Although the focus of this article is on the structural engineering challenges of super-slender towers, one cannot underestimate the role of MEP engineering in the delivery of services that enable these commercial/residential towers to function efficiently and sustainably. Through collaboration and implementation of an integrated approach, structural and MEP engineers can minimize the impact of these projects on the environment while optimizing the overall design and ultimate efficiency to maximize the economic benefits.
It is critically important for MEP engineers to consider the overall emissions and resource consumption over the whole lifespan of a building, and to prioritize strategies such as designing low-carbon building services — in particular, energy-efficient MEP systems — to optimize building performance and reduce operational costs. Similarly, innovative design of both structural and MEP systems can enable the use of construction techniques that streamline building construction and reduce cost for the owner.
Case study: 53W53 tower
The 53W53 tower (www.53w53.com), which is currently under construction on a narrow, 17,000-square-foot site at 53 West 53rd St. directly west of the Museum of Modern Art and former Folk Art Museum, epitomizes the global aesthetics and market influences that demand high design and super-slender skyscrapers.
With a slenderness ratio of 1:12, the 1,050-foot, 76-story reinforced cast-in-place (CIP) concrete tower combines luxury condominium residences and museum gallery spaces. Architect Jean Nouvel’s vision for 53W53 — a super-slender tower comprising a triangular silhouette, with its north and south façades gradually sloping away from 54th and 53rd streets at different angles — has its major characteristic on the aesthetic elements asymmetrically/randomly expressed on the façades in a diagonal pattern called diagrids.
The architect’s vision drove the WSP | Parsons Brinkerhoff structural engineering team to adapt an innovative structural system that previously had not been used in a structure of this scale. Making use of the aesthetic elements articulated on the exterior envelope, a reinforced concrete diagrid system comprised of vertical columns, diagonal elements, and horizontal spandrel beams was implemented at the perimeter of the building. These elements, coupled with concrete shear wall cores surrounding the elevator shaft and egress stairs, provide the lateral stability system of the building.
Similarly, three floors of concrete belts or outrigger walls were located at mid-height of the structure (levels 35, 36, and 37) to efficiently distribute stresses from the perimeter diagrid system to the internal shear wall cores. These floors house the mechanical spaces normally required on high-rise buildings to allocate and properly distribute MEP services throughout the building.
A series of structural transfers at floors 6 and 7 use steel trusses and concrete girders to pick-up the superstructure interior concrete columns and the east shear wall core around the egress stairs, providing an ample open area free of supporting elements for ±50,000 square feet of additional museum exhibition space on floors 2, 4, and 5 of the new building.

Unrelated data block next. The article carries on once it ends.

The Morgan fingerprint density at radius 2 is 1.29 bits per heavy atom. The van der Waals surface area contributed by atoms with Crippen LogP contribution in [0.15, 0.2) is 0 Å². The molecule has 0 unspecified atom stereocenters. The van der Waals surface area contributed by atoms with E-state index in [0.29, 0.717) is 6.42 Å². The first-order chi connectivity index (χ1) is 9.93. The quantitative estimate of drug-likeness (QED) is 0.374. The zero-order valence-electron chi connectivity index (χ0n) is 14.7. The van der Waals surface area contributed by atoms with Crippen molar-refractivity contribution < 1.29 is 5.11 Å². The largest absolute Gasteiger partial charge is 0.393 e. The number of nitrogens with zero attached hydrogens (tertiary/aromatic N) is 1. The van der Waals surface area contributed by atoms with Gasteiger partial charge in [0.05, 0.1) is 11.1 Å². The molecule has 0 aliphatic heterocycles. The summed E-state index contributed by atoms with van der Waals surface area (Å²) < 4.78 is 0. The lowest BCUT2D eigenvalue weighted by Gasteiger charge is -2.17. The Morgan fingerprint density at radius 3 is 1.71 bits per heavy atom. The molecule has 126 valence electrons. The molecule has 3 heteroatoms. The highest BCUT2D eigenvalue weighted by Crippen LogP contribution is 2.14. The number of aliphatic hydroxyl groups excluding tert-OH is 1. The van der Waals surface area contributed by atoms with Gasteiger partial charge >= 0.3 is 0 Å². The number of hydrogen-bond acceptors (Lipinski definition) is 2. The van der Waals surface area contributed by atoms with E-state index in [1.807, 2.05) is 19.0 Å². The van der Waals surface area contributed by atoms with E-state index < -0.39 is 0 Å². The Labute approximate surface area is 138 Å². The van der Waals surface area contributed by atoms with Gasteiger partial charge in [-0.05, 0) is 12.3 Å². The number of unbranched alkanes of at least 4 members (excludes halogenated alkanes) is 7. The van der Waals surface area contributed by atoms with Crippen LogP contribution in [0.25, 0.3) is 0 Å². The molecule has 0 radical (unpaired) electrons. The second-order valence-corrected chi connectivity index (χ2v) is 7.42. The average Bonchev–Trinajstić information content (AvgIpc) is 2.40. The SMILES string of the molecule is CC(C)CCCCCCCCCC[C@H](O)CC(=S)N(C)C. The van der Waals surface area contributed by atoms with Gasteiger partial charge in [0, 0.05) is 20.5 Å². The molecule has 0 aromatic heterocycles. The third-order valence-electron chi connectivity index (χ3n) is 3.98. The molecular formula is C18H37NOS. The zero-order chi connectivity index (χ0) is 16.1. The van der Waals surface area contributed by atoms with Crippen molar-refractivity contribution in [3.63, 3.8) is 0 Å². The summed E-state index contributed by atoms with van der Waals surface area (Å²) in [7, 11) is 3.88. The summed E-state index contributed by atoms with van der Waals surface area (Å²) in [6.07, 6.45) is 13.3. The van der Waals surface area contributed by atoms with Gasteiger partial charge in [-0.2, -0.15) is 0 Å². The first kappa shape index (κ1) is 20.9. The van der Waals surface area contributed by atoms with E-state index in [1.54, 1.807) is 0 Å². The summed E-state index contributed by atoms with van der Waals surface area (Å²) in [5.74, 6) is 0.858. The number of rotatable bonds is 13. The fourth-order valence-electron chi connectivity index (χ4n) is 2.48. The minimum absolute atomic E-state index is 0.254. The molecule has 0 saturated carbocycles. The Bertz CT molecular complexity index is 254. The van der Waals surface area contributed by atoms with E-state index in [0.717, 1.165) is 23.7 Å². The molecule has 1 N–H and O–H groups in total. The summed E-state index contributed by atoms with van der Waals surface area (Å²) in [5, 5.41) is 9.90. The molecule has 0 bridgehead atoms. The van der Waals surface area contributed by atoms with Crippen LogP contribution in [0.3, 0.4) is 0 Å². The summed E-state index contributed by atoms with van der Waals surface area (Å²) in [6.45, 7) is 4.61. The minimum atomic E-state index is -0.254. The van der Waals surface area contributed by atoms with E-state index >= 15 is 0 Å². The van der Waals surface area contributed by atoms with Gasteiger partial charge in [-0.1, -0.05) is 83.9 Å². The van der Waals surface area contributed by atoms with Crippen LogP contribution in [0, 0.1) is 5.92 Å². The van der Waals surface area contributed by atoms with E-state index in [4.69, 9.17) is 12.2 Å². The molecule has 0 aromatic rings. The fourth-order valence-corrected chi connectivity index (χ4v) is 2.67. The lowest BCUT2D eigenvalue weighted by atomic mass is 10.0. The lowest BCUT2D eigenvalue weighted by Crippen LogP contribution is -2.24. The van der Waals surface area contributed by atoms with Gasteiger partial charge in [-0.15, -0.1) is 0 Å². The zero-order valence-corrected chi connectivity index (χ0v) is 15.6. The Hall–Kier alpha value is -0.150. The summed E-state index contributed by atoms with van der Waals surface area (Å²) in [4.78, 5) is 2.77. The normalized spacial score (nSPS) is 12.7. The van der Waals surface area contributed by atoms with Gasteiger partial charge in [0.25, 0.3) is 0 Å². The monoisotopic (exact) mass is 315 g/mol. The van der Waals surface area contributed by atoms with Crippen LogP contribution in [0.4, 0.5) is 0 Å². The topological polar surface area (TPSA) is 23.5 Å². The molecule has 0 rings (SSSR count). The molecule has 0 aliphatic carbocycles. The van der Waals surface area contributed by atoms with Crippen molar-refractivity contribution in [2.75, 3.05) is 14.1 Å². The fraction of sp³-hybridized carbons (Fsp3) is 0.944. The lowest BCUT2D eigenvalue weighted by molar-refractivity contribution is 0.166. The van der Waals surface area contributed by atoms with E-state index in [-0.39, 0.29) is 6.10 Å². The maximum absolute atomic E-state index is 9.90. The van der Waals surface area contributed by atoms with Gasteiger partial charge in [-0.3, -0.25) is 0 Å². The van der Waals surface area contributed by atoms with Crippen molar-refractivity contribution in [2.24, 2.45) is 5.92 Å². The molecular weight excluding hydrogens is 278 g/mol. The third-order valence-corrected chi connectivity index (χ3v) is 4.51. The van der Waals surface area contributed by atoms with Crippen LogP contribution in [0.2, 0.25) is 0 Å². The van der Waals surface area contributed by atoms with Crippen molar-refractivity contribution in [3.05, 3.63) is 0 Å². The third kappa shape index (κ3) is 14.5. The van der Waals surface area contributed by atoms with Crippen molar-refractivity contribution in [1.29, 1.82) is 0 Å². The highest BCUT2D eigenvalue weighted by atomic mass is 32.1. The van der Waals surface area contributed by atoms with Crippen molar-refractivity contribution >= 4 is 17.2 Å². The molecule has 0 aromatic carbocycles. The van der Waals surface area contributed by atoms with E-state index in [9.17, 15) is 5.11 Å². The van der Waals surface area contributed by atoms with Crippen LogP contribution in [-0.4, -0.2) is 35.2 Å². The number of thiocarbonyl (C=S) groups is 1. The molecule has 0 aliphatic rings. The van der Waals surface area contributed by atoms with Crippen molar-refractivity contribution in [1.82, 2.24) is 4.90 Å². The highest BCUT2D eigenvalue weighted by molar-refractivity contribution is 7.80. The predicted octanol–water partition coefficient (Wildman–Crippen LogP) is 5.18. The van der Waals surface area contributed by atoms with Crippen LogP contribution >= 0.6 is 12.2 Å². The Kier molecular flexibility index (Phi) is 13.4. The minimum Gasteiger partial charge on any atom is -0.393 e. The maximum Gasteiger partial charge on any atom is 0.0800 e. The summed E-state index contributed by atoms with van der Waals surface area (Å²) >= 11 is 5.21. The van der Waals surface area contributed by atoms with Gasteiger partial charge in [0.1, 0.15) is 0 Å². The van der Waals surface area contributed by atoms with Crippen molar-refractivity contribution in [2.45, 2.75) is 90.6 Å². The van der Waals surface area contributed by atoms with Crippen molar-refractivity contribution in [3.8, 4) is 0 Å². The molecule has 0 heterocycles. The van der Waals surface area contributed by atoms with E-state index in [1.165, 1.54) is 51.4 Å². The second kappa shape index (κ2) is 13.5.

A structural wind load study was performed by Rowan Williams Davies and Irwin Inc. (RWDI) to determine in greater detail the complex wind load effects of 53W53. Components of the study included wind-tunnel testing to assess the effects of proximity buildings and terrain on 53W53 on a physical model of the proposed building in this area of New York City. As a result, structural engineers incorporated thicker concrete floors and a steel TMD at the 74th level to bring acceleration parameters to comfort levels defined by the industry.
From inception, one of the principal structural concerns was to prove the constructability of the perimeter diagrid system comprised of multiple reinforced CIP concrete elements converging into a singular point. The team designed and tested a mockup of a steel core — a steel plate assembly with welded mechanical couplers that attach to the rebar of the concrete members — to accommodate the irregular geometry of the converging diagrids and improve rebar congestion within the concrete node. Prefabrication of the diagrid/steel node system was the key to the feasibility analysis of this high-strength reinforced concrete tower.
Due to the building’s triangular silhouette, each floor of the tower is unique, and extensive offsets of the building services occur at every floor. The geometry of the building required extensive coordination among the design disciplines, which was facilitated with the use of building information modeling.
Each super-slender tower project is unique and associated structural challenges are formidable. Structural engineering innovations help developers make the most of limited real estate in urban areas and capitalize on small and constricted sites to create desirable commercial and residential properties with magnificent views and high market values.
Through innovative structural engineering combined with use of advanced materials, the form and function of super-slender towers can be perfectly adapted to the various needs of the cities in which they stand and the people who use them.
Gustavo J. Oliveira, P.E., is vice president, Building Structures, at WSP | Parsons Brinckerhoff (www.wsp-pb.com) in New York.